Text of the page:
Peregrines are back in town...
Last modified: 30 March 2009
Urban peregrine families are poised to capture the hearts of city dwellers once again this spring, with the discovery of the first city peregrine egg of 2009 in Birmingham.
A nest cam has captured the single egg of a nesting female on Fort Dunlop, a local landmark in Birmingham. A pair of peregrines has bred at this site since 2002 and it is hoped that they will successfully raise a family again this year.
Peregrine falcons have increasingly been winning the admiration of commuters, shoppers and town workers, inspiring even the most ardent city folk about wildlife as they bring up families on iconic city buildings.
One of the fastest creatures on the planet, the peregrine falcon is seen in towns and cities across the UK. Nesting sites include cathedrals in Lincoln and Chichester, Cardiff clock tower and Manchester’s Arndale shopping centre.
After a population crash in the 1960s, peregrine numbers have recovered steadily and recent surveys show that there are now almost 1,500 peregrines pairs in the UK. They have traditionally been associated with wild crags or lonely sea cliffs but changing landscapes mean they have adapted to living in more unlikely places. All they ask for is a place to breed and a food supply they can catch.
To a peregrine, a tall building like an office block or church offers the same benefits as a cliff face - it is high, safe from danger and the surrounding areas offer ample prey. Surrounding parks, and urban pigeons in particular, offer a ready supply of food.
It is hoped that the Birmingham peregrine egg will be the first of many in cities again this season, giving urbanites the opportunity to see this impressive bird.
Thousands of people will be able to keep an eye on the progress of the peregrines at Fort Dunlop while walking to work or doing their shopping in the city centre with a viewing scheme organised by the RSPB. Images will be beamed onto a screen in Victoria Square via the BBC Birmingham website meaning viewers could catch every feed, preen and first flight.
Similar viewing schemes will be available all over the country, including Chichester cathedral, Lincoln cathedral and Cardiff Clock Tower.
Louise Pedersen, from the RSPB’s West Midlands office says: “We were all waiting with baited breath to see if our city peregrines would breed again this year and were so relieved and excited to see the egg when we checked the nest cam footage.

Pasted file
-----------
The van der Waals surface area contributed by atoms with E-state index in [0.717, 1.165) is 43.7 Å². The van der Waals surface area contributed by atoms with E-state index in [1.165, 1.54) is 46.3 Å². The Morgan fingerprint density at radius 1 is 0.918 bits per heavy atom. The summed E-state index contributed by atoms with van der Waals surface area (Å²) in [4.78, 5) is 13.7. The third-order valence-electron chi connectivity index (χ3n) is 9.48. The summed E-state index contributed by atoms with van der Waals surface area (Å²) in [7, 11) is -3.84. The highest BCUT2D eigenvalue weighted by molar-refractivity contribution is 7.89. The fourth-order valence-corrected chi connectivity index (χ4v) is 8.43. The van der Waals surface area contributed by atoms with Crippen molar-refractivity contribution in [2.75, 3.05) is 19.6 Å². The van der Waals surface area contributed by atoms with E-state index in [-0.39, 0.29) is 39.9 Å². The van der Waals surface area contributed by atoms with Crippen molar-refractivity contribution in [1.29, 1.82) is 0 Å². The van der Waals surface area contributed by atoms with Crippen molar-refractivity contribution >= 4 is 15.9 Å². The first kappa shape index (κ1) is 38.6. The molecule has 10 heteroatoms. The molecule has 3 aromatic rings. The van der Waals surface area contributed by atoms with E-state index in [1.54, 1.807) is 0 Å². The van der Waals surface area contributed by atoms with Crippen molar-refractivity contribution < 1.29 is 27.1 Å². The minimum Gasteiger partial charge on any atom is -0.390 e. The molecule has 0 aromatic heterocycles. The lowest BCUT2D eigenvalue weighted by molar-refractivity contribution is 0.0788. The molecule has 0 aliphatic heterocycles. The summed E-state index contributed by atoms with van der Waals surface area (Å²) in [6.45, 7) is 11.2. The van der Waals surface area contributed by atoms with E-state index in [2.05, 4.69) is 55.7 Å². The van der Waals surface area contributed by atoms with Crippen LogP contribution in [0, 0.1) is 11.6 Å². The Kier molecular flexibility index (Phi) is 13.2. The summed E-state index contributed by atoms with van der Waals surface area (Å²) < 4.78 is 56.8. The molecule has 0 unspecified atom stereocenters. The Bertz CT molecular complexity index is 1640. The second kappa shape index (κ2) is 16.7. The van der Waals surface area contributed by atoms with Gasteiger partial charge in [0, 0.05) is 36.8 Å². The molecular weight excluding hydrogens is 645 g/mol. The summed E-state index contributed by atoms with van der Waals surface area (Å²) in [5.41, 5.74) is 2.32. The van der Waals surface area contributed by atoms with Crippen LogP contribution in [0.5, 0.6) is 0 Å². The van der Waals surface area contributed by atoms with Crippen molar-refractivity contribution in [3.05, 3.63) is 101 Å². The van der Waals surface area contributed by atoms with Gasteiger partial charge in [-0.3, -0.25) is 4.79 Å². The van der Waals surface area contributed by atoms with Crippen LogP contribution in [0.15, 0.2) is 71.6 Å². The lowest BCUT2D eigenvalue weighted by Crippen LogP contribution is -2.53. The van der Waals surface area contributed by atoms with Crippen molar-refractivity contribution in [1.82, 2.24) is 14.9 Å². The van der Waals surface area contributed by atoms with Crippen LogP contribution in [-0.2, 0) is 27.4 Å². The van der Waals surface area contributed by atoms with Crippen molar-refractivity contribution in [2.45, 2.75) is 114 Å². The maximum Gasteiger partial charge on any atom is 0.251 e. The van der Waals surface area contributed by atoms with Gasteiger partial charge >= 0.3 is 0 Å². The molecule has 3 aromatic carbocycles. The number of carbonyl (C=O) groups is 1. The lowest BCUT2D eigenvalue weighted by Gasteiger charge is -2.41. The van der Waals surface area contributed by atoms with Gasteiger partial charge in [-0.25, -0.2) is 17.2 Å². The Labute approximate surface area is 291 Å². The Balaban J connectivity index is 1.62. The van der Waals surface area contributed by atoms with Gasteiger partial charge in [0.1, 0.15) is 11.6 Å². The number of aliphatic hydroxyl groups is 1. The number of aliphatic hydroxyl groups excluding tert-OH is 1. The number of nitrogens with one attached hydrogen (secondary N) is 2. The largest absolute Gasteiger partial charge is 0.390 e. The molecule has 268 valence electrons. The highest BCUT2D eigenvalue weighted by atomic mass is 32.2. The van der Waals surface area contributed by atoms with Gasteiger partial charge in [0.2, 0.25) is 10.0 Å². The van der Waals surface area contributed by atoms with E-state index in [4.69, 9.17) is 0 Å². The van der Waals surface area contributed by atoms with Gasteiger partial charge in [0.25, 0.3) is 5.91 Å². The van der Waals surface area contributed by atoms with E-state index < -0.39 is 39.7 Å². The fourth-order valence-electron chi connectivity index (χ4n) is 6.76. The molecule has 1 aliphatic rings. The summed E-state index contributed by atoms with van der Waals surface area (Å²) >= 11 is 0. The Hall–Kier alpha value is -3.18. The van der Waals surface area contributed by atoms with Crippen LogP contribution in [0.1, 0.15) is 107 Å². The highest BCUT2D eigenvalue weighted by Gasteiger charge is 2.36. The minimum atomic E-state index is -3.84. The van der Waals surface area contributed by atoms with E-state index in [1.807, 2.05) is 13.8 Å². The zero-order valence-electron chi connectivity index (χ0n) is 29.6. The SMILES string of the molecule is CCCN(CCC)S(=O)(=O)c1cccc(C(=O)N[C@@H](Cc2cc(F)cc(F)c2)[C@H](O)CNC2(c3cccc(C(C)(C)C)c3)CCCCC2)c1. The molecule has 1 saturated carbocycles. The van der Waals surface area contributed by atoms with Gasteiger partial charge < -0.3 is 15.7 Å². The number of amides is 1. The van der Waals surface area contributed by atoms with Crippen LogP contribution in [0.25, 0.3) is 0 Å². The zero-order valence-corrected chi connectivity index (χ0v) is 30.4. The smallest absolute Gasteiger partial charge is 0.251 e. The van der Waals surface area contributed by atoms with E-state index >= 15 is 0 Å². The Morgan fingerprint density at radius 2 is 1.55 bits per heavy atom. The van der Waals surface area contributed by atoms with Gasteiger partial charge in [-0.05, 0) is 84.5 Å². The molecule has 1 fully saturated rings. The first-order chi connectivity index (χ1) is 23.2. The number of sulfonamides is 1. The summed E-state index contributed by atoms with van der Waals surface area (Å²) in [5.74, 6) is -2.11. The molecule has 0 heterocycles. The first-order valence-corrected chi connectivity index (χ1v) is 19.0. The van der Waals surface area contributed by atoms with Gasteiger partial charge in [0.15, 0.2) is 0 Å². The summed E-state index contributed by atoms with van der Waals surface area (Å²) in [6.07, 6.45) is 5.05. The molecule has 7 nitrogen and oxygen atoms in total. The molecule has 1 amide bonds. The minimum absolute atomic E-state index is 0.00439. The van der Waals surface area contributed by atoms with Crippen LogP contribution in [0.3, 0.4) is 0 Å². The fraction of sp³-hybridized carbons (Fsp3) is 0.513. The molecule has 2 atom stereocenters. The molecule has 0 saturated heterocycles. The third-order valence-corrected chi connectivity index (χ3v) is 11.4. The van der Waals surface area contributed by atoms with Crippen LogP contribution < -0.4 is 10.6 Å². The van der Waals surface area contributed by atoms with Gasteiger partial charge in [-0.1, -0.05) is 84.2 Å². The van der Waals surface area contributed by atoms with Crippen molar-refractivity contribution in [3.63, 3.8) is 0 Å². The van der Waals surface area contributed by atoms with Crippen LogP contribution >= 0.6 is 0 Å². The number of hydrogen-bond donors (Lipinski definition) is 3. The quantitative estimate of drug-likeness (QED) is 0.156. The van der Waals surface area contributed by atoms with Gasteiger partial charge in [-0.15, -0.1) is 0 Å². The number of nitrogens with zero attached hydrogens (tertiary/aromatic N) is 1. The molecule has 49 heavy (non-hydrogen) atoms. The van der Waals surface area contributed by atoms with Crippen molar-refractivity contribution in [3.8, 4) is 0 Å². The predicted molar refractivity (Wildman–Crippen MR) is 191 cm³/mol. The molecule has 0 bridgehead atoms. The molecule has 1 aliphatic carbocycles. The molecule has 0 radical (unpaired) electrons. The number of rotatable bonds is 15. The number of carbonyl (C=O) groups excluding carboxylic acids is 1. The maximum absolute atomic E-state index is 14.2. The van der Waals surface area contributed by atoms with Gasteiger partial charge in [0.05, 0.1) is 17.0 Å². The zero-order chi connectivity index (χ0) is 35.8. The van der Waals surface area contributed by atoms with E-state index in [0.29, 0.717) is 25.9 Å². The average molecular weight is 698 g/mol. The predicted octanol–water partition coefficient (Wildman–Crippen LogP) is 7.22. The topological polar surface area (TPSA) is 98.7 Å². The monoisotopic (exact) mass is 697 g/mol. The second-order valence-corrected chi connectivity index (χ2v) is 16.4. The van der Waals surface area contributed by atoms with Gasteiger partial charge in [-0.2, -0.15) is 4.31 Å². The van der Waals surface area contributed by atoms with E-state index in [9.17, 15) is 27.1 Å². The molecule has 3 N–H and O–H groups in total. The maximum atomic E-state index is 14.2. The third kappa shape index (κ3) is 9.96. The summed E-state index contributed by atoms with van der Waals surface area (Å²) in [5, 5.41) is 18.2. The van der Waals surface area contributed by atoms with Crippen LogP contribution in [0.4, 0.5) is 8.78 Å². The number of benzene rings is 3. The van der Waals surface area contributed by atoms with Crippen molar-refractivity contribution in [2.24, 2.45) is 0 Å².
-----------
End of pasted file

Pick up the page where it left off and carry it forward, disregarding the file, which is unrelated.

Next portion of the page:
“We hoped they would be successful again but you just never know, and to think it is the first urban peregrine egg that has been recorded this year makes it extra special.
“People never fail to be wowed by the news that one of the fastest and most powerful hunters on the planet lives just above their heads in the city. To get views of them so close up via the camera really brings it all to life and gets even the most resolute urbanites excited about wildlife. It’s incredible what shares our cities!
“Now we just need to keep our fingers crossed that the egg hatches successfully and we can’t wait to see a young peregrine hunting in our skies.”
As part of the nationwide ‘Date With Nature’ scheme, the RSPB will be showing people incredible wildlife spectacles in a range of places. As well as peregrines in cities, people will be able to get close views of nesting herons in East Anglia, take a seabird cruise in the north of England, see more than a hundred red kites feeding in mid Wales and watch a red deer herd in Suffolk.
Other Dates With Nature include thousands of starlings roosting on Brighton Pier, choughs nesting in slate caverns in Wales and white-tailed eagles soaring across Scotland.
There are more than 50 Dates With Nature for 2009, introducing people to the wildlife they have on their doorstep and giving unrivalled views of natural spectacles.
Richard Bashford, RSPB Date With Nature Project Manager says: “You can make a date with nature anywhere, any time, and the UK has some of the most incredible wildlife in the world.
“The RSPB scheme shows people some of the best we have to offer, from peregrines to puffins. Everyone loves nature and sometimes you don’t realise how close you are to it.
“To see one of the most exciting bird species in the world while pottering along with a coffee or heading out to grab a sandwich often surprises people and we’re pleased to be able to wow people on their lunch break!”
The link to the Birmingham peregrine camera is: http://www.bbc.co.uk/birmingham/content/webcams/peregrine_falcon_live_webcam.shtml
Full details of all projects can be found on the brand new Date With Nature website www.rspb.org.uk/datewithnature
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